Adopting a hybrid cloud strategy offers you the flexibility to move workloads to the infrastructure that makes the most sense and to take advantage of all the benefits of various public cloud vendors and private cloud as well. But what if the strategy that you put into place isn’t working for you anymore? Here are 3 signs that it’s time to rethink your hybrid cloud strategy that you should keep an eye out for:
1. Complaints About Performance and Speed
Angry customers, long wait times, and unstable performance – oh my! If your end-users are starting to complain about how unpredictable the performance is — or how long it takes to generate reports, duplicate environments, respond to customers, or even just do normal, everyday business processes – it might be time to rethink your strategy. Perhaps you’ve moved a mission-critical workload that needs a lot of performance onto the public cloud for agility reasons. Or maybe your workload use to run normal, until the amount of data grew and changes were made in the workflow. Whatever the reason, you’re discovering that you are no longer getting the performance that you need. If you are starting to notice that your end-users are getting increasingly frustrated, take a look at what infrastructure your workloads live on and try to determine if there is a way to increase performance or if it would be more cost-efficient to move to another environment.
2. Cloud Bill Is Getting Out of Control
Which leads us to our second point: if you’re frequently suffering from sticker shock when you receive your public cloud bill, it’s time to rethink your cloud strategy. You know what workloads you are putting into the public cloud. And if you are pushing for even higher levels of performance, you know that you are going to pay dearly for it. But there are other factors that can affect your cloud bill. Snapshots and clones can eat up capacity, as can a growth in data. Dev/test environments you spun up “temporarily” but never shut down can quickly affect the bottom line. If your public cloud bill has become wildly unpredictable, you need to take a closer look at what exactly you have in the cloud, how to reduce this cost, or if there is a more cost-efficient option available.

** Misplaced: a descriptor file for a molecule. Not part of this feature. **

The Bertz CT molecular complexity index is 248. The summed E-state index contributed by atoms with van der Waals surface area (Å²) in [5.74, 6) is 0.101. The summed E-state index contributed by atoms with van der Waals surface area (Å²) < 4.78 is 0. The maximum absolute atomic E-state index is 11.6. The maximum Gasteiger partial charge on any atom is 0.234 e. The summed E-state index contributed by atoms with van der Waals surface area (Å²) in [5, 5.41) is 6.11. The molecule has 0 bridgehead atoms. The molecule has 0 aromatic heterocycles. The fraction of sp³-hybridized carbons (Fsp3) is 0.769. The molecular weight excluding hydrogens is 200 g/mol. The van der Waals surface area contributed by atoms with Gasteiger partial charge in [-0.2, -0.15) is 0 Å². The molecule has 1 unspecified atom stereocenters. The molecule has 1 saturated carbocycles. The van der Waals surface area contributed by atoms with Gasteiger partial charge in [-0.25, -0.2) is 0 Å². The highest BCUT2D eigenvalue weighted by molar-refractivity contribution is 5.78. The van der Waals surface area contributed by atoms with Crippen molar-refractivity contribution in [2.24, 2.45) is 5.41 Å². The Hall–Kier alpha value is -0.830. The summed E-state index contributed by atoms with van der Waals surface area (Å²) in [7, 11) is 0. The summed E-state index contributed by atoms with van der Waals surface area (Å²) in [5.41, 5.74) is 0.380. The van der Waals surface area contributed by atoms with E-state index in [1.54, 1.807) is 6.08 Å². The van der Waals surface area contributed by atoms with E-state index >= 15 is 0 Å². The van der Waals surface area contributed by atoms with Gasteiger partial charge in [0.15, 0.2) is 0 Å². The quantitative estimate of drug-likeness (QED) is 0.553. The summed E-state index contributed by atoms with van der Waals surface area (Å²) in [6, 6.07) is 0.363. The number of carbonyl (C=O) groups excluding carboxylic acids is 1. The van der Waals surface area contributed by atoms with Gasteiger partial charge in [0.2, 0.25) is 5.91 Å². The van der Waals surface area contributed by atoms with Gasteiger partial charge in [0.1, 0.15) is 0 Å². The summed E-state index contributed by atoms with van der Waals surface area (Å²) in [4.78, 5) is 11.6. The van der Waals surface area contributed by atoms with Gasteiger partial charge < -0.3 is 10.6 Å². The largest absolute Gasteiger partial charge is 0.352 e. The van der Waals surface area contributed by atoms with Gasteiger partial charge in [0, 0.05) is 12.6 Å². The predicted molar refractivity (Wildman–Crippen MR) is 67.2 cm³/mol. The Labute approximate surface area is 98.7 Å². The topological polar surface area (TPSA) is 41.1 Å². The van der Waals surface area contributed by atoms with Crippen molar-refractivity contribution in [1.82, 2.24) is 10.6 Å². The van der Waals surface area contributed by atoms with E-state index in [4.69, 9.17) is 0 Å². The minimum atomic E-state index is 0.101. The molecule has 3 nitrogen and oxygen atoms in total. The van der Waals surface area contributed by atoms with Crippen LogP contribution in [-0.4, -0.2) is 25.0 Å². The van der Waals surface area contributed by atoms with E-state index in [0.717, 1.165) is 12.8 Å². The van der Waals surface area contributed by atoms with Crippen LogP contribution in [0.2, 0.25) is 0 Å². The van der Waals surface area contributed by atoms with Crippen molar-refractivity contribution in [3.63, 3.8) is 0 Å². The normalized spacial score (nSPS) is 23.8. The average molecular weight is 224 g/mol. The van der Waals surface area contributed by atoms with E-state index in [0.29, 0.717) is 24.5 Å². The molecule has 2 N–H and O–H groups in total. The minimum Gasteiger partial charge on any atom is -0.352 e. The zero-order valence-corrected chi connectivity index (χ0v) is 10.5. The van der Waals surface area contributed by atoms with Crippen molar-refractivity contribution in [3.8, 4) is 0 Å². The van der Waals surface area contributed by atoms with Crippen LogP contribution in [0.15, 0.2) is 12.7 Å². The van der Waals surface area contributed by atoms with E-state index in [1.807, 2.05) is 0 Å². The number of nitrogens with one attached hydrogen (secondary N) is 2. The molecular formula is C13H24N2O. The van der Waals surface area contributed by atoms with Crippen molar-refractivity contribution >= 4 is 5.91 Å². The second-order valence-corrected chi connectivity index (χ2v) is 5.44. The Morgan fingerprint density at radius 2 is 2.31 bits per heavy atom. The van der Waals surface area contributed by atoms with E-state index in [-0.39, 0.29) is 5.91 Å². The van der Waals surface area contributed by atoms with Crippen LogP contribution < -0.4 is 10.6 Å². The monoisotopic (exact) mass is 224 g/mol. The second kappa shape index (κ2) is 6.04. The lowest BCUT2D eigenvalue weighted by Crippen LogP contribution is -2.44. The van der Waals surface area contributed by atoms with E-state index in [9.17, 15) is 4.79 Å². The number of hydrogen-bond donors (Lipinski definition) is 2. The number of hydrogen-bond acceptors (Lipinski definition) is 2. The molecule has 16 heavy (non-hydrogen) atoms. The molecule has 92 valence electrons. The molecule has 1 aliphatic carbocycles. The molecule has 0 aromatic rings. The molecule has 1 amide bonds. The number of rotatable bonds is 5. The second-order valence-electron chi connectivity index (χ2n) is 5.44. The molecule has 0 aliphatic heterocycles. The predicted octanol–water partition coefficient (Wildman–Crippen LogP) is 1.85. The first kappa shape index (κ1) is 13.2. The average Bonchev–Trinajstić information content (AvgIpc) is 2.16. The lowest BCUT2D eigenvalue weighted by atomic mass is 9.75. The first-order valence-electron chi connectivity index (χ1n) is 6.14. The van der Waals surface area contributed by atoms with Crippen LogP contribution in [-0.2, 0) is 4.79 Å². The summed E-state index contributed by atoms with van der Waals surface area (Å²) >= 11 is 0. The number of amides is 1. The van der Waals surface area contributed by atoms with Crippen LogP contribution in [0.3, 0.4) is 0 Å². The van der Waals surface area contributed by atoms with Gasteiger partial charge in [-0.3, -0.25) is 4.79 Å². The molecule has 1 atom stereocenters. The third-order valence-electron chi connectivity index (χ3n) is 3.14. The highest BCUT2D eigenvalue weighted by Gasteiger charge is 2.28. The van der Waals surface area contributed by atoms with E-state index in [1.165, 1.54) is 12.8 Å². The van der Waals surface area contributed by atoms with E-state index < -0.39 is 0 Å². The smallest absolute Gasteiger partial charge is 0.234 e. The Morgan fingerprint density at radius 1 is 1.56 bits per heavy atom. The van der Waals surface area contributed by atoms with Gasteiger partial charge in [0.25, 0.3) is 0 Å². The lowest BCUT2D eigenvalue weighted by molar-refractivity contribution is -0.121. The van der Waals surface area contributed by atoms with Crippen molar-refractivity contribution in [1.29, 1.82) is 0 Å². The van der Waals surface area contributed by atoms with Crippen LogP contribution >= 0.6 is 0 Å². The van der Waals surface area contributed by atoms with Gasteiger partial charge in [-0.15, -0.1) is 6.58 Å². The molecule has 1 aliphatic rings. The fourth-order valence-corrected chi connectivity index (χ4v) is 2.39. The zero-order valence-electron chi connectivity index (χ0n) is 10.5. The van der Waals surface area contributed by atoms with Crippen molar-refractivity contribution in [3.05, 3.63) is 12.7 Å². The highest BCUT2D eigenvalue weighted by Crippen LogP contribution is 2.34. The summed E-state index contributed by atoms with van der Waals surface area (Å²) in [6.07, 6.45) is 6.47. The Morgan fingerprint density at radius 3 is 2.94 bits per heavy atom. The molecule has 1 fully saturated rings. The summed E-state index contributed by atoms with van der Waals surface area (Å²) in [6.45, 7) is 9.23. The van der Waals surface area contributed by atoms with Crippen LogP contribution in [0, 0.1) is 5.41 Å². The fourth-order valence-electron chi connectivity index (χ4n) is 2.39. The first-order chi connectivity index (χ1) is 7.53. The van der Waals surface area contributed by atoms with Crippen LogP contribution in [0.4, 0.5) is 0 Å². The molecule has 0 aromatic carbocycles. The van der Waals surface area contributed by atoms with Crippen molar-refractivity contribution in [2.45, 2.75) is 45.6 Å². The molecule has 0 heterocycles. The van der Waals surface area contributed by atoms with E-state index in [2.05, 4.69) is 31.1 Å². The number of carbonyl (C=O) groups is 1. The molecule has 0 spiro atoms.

3. Your Applications Are Failing in Their New Environment
There are many ways to move applications to the public cloud. 1) You can refactor them for the specific environment you are planning to use. This ensures you get maximum efficiency, but it also takes a lot of time, money, effort, and risk. And when you’re done, you’re essentially “locked-in” to your vendor (unless you choose to refactor again). 2) You can lift and shift applications to the cloud, which is much faster, but also doesn’t allow you to take advantage of the cloud vendor’s functionalities and scalability that comes natively. And in some cases, a lift and shift is just not possible. Or 3) You can modernize with containers, which allow you to strategically use key components of a complex application in the cloud without running the entire operating environment.
Whichever option you choose, there is risk involved. Regardless of how you got to the cloud, if the migration is taking more time and budget than you had planned, then it’s obviously time to reevaluate your cloud migration strategy.
Investing in a Cloud Data Platform is the solution to any of the above cost, performance, or migration issues that you might be having. By decoupling the data from the underlying infrastructure, a Cloud Data Platform provides easy mobility of data between different environments. Refactoring doesn’t need to make or break your career, and the ability to move mission-critical apps doesn’t need to be such a headache anymore.
A Cloud Data Platform offers significantly improved performance than the public cloud vendors – as much as 10x performance. And with licensing that doesn’t link performance and capacity, you never have to worry about paying for capacity you don’t want to achieve the levels of performance you need. Finally, with rich data services that you can usually only get on-prem, such as deduplication, snapshots, and zero-footprint clones, you are able to minimize the capacity that you are using – resulting in a further cost savings.
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